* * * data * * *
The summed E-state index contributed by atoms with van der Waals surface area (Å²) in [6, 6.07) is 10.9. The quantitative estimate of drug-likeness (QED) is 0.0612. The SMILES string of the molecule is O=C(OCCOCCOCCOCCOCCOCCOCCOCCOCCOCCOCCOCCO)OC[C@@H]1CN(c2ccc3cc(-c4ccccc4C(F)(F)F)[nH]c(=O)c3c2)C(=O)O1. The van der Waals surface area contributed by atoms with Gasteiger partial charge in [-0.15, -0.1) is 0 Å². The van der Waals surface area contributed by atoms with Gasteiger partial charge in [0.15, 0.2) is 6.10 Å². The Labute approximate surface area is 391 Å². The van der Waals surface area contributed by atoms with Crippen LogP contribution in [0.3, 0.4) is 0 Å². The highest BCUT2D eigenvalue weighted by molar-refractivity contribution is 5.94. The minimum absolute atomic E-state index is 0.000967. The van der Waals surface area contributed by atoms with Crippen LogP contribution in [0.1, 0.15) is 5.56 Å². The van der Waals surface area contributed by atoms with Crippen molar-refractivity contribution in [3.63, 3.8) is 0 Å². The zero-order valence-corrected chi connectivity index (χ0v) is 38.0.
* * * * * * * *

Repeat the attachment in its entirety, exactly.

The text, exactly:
The summed E-state index contributed by atoms with van der Waals surface area (Å²) in [6, 6.07) is 10.9. The quantitative estimate of drug-likeness (QED) is 0.0612. The SMILES string of the molecule is O=C(OCCOCCOCCOCCOCCOCCOCCOCCOCCOCCOCCOCCO)OC[C@@H]1CN(c2ccc3cc(-c4ccccc4C(F)(F)F)[nH]c(=O)c3c2)C(=O)O1. The van der Waals surface area contributed by atoms with Gasteiger partial charge in [-0.15, -0.1) is 0 Å². The van der Waals surface area contributed by atoms with Gasteiger partial charge in [0.15, 0.2) is 6.10 Å². The Labute approximate surface area is 391 Å². The van der Waals surface area contributed by atoms with Crippen LogP contribution in [0.3, 0.4) is 0 Å². The highest BCUT2D eigenvalue weighted by molar-refractivity contribution is 5.94. The minimum absolute atomic E-state index is 0.000967. The van der Waals surface area contributed by atoms with Crippen LogP contribution in [0.1, 0.15) is 5.56 Å². The van der Waals surface area contributed by atoms with Crippen molar-refractivity contribution in [3.63, 3.8) is 0 Å². The zero-order valence-corrected chi connectivity index (χ0v) is 38.0.